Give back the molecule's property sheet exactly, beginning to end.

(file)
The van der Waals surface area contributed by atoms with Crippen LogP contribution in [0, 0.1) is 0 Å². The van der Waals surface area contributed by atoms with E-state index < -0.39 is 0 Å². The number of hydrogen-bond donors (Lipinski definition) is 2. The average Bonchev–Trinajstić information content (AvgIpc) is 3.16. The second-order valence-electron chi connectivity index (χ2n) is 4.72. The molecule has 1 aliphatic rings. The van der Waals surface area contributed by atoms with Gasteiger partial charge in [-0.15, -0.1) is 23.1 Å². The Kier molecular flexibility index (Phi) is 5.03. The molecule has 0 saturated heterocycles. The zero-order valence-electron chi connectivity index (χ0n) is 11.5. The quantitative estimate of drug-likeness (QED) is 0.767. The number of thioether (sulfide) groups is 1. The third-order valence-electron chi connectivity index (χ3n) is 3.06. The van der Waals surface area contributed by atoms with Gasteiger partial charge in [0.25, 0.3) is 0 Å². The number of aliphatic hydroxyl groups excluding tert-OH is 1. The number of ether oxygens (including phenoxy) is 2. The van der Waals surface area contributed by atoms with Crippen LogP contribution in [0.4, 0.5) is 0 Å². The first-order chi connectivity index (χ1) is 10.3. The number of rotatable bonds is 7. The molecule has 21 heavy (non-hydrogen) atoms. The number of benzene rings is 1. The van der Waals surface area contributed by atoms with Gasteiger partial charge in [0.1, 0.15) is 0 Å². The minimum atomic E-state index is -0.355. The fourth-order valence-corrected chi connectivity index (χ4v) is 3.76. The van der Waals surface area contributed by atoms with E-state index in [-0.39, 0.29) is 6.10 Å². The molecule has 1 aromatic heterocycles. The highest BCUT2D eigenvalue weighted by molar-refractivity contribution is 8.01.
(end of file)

The van der Waals surface area contributed by atoms with Crippen LogP contribution in [0, 0.1) is 0 Å². The van der Waals surface area contributed by atoms with E-state index < -0.39 is 0 Å². The number of hydrogen-bond donors (Lipinski definition) is 2. The average Bonchev–Trinajstić information content (AvgIpc) is 3.16. The second-order valence-electron chi connectivity index (χ2n) is 4.72. The molecule has 1 aliphatic rings. The van der Waals surface area contributed by atoms with Gasteiger partial charge in [-0.15, -0.1) is 23.1 Å². The Kier molecular flexibility index (Phi) is 5.03. The molecule has 0 saturated heterocycles. The zero-order valence-electron chi connectivity index (χ0n) is 11.5. The quantitative estimate of drug-likeness (QED) is 0.767. The number of thioether (sulfide) groups is 1. The third-order valence-electron chi connectivity index (χ3n) is 3.06. The van der Waals surface area contributed by atoms with Gasteiger partial charge in [0.25, 0.3) is 0 Å². The number of aliphatic hydroxyl groups excluding tert-OH is 1. The number of ether oxygens (including phenoxy) is 2. The van der Waals surface area contributed by atoms with Crippen LogP contribution in [0.4, 0.5) is 0 Å². The first-order chi connectivity index (χ1) is 10.3. The number of rotatable bonds is 7. The molecule has 21 heavy (non-hydrogen) atoms. The number of benzene rings is 1. The van der Waals surface area contributed by atoms with Gasteiger partial charge in [0.1, 0.15) is 0 Å². The minimum atomic E-state index is -0.355. The fourth-order valence-corrected chi connectivity index (χ4v) is 3.76. The van der Waals surface area contributed by atoms with E-state index in [-0.39, 0.29) is 6.10 Å². The molecule has 1 aromatic heterocycles. The highest BCUT2D eigenvalue weighted by molar-refractivity contribution is 8.01.